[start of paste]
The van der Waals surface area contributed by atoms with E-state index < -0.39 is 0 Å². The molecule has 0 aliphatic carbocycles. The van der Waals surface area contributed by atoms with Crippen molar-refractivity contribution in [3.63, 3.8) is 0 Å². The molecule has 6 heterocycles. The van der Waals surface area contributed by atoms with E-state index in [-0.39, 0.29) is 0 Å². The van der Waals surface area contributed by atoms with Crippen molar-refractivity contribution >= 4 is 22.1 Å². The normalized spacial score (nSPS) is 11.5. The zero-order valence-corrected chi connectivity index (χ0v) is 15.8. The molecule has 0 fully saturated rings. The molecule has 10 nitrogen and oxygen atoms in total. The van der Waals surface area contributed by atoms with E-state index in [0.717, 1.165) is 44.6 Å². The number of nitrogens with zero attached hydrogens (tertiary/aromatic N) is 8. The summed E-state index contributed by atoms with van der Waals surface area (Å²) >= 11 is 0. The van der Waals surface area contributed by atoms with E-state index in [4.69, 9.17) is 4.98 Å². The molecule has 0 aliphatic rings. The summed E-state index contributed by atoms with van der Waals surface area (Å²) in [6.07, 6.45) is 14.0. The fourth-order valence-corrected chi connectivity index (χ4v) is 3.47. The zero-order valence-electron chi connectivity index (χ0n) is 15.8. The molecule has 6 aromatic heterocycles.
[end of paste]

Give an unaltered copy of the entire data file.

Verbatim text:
The van der Waals surface area contributed by atoms with E-state index < -0.39 is 0 Å². The molecule has 0 aliphatic carbocycles. The van der Waals surface area contributed by atoms with Crippen molar-refractivity contribution in [3.63, 3.8) is 0 Å². The molecule has 6 heterocycles. The van der Waals surface area contributed by atoms with E-state index in [-0.39, 0.29) is 0 Å². The van der Waals surface area contributed by atoms with Crippen molar-refractivity contribution >= 4 is 22.1 Å². The normalized spacial score (nSPS) is 11.5. The zero-order valence-corrected chi connectivity index (χ0v) is 15.8. The molecule has 0 fully saturated rings. The molecule has 10 nitrogen and oxygen atoms in total. The van der Waals surface area contributed by atoms with E-state index in [0.717, 1.165) is 44.6 Å². The number of nitrogens with zero attached hydrogens (tertiary/aromatic N) is 8. The summed E-state index contributed by atoms with van der Waals surface area (Å²) >= 11 is 0. The van der Waals surface area contributed by atoms with E-state index in [4.69, 9.17) is 4.98 Å². The molecule has 0 aliphatic rings. The summed E-state index contributed by atoms with van der Waals surface area (Å²) in [6.07, 6.45) is 14.0. The fourth-order valence-corrected chi connectivity index (χ4v) is 3.47. The zero-order valence-electron chi connectivity index (χ0n) is 15.8. The molecule has 6 aromatic heterocycles.